Solar 'superflares' millions of times stronger than anything today may have sparked life on Earth

According to recent study, powerful solar storms may have brought the first components of life to Earth.

According to a recent research, massive superflares from a young, hyperactive sun may have ignited the origin of life on Earth.

Scientists discovered that a mixture of gases present in Earth's early atmosphere forms considerable amounts of amino acids and carboxylic acids — the building blocks for proteins and all organic life — when charged particles from the solar wind are fired at the mixture.

Since the 1800s, when it was hypothesized that life may have started in an ancient chemical soup known as a "warm little pond," scientists have been perplexed by the circumstances that gave rise to life on Earth. In the 1950s, research involving artificial lightning exposure to gas combinations of methane, ammonia, water, and molecular hydrogen revealed that 20 distinct amino acids were produced as a result of the procedure.

But the situation has become more difficult in the intervening years. Scientists discovered that the early Earth's atmosphere included more carbon dioxide and molecular nitrogen and less ammonia and methane than previously believed. Both of these gases require far more energy to disintegrate than lightning alone could supply.

The crucial kick-start for life on Earth may have been delivered by cosmic rays from very violent superflares, according to a recent study that was just published on April 28 in the journal Life.

As the primary study author, Kensei Kobayashi is a professor of chemistry at Yokohama National University in Japan. "Most investigators ignore galactic cosmic rays because they require specialized equipment, like particle accelerators," he stated in a release. "I had access to several of them close to our facilities, which was fortunate."

Due to the passage of electrical charges in the molten plasma that flows along and beneath the surfaces of stars, these objects produce strong magnetic fields. These magnetic field lines can occasionally form kinks before abruptly snapping, unleashing energy in the form of solar flares and coronal mass ejections (CMEs), which are explosive jets of solar material.

The collision of this solar material, which largely consists of electrons, protons, and alpha particles, with the magnetic field of Earth causes a geomagnetic storm, which stirs up molecules in our atmosphere to produce the northern lights. Even though the 1859 Carrington Event was the biggest solar storm in recorded history, with energy equivalent to 10 billion 1-megaton atomic bombs, it was overshadowed by the force of a superflare, which may be hundreds to thousands of times more powerful.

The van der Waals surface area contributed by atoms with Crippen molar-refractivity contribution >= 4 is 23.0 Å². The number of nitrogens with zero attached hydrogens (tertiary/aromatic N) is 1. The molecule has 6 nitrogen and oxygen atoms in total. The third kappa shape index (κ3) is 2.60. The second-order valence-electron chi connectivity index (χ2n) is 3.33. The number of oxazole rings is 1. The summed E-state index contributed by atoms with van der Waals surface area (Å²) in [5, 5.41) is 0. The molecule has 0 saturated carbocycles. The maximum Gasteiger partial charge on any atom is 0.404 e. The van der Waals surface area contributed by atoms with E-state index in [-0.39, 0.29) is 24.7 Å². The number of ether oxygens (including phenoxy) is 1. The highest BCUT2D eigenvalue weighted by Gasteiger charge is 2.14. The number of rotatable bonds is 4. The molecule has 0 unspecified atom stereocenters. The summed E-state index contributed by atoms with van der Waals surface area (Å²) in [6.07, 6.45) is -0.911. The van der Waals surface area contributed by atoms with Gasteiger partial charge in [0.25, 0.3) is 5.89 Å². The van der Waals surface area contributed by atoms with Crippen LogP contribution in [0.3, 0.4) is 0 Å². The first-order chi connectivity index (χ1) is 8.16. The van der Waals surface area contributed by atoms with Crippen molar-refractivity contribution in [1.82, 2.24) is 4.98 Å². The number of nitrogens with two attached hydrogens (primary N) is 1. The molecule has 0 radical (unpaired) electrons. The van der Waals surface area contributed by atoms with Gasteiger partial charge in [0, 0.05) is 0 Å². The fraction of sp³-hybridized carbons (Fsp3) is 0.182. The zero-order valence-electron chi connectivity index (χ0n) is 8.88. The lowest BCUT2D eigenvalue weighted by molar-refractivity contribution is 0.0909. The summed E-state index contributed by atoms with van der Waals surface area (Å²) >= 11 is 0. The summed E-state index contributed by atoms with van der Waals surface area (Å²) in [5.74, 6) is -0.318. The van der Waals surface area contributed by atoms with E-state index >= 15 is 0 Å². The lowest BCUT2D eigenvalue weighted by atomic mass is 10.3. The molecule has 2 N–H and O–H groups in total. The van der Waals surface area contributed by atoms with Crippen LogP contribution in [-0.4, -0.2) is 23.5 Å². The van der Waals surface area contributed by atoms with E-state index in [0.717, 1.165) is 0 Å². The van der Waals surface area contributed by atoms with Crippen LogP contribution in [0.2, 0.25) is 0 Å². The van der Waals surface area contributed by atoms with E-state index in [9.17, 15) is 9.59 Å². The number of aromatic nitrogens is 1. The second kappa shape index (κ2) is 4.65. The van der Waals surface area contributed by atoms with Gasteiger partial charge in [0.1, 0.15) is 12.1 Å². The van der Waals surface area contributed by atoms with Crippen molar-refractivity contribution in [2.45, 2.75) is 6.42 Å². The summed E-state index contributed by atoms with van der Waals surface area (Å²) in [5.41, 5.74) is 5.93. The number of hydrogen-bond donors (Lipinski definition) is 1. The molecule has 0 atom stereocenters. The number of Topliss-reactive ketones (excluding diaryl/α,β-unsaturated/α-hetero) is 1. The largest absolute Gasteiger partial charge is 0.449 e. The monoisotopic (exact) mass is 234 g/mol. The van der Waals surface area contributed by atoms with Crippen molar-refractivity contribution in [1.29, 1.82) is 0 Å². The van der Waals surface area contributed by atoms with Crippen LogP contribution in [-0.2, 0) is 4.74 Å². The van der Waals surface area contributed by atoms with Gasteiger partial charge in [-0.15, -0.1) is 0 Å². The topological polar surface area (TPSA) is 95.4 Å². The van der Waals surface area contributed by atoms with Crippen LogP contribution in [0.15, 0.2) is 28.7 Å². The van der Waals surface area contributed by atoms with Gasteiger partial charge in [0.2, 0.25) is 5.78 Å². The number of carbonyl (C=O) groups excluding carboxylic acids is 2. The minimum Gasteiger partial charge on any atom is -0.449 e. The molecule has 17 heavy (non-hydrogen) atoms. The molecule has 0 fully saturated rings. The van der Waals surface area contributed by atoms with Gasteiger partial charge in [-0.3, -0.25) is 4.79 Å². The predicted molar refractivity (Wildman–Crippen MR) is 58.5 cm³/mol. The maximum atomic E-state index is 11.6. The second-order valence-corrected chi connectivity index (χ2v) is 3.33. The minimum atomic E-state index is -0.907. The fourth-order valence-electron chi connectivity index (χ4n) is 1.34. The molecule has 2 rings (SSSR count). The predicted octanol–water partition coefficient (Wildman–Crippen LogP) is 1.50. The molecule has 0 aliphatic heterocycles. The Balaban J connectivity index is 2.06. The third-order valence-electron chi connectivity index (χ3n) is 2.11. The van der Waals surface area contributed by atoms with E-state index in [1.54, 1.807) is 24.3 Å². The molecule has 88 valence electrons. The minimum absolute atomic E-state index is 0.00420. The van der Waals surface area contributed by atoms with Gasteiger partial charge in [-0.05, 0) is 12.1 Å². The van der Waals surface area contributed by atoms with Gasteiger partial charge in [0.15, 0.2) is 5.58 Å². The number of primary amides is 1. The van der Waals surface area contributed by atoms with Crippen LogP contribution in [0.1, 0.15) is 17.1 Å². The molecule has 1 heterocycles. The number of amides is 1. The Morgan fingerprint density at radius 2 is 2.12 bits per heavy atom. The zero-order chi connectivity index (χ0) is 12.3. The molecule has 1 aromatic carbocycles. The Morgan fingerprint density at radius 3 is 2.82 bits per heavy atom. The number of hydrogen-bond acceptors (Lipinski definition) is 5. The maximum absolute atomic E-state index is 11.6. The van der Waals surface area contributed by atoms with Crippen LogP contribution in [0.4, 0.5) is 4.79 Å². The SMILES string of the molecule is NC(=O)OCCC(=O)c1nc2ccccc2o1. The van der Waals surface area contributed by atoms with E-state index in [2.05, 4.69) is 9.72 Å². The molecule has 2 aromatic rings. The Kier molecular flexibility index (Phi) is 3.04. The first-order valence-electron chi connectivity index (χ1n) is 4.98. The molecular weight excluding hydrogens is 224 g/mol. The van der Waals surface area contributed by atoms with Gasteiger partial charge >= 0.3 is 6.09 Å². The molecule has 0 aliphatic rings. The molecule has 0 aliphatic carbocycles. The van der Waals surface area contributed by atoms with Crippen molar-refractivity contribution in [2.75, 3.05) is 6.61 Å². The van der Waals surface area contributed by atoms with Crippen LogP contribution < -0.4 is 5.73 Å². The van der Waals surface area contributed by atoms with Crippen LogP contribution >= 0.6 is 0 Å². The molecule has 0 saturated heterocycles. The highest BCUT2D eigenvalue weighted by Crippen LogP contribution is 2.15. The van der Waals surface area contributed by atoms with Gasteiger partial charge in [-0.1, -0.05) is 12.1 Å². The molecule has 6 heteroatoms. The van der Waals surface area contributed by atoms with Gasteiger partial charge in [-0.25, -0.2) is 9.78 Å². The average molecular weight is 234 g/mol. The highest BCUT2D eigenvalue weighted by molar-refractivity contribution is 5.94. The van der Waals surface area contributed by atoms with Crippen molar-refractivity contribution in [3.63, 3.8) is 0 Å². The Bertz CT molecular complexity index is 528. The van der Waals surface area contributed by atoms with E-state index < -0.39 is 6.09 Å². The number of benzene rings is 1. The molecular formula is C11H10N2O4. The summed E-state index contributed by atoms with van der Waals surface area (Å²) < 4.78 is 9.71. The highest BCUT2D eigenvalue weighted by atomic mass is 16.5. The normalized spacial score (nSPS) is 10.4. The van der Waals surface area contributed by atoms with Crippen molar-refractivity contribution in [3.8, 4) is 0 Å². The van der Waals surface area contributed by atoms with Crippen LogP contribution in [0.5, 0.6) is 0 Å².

These superflares normally only occur once every 100 years or so, but it's possible that wasn't always the case. Superflares burst from the sun's surface every three to ten days during Earth's first 100 million years, according to a 2016 study published in the journal Nature Geoscience that examined data from NASA's Kepler mission, which between 2009 and 2018 collected data on Earth-like planets and their stars.

The researchers in the current study mixed carbon dioxide, molecular nitrogen, water, and different concentrations of methane into mixes of gases they may anticipate to find in our early atmosphere in order to see the role superflares may have had in producing amino acids on ancient Earth. Then, the researchers either ignited the gas mixtures with simulated lightning or shot them with protons from a tiny particle accelerator (known as a tandem accelerator) to trigger the formation of amino acids and carboxylic acids, both of which are crucial chemical building blocks for life.

The amino acids and carboxylic acids produced by both the protons and the lightning strikes rose when the methane concentration was raised, however the proton combination only required 0.5% methane concentration to produce them at detectable levels while the lightning discharges required 15%.

"And even at 15% methane, the production rate of the amino acids by lightning is a million times less than by protons," said research co-author Vladimir Airapetian, an astrophysicist at NASA's Goddard Space Flight Center and co-author of a 2016 Nature Geosciences study. Lightning never occurs in cold weather, and the sun in the early Earth's history was quite dim. Although solar particles appear to be more plausible than lightning at the moment, it is not to suggest that it couldn't have come from lightning.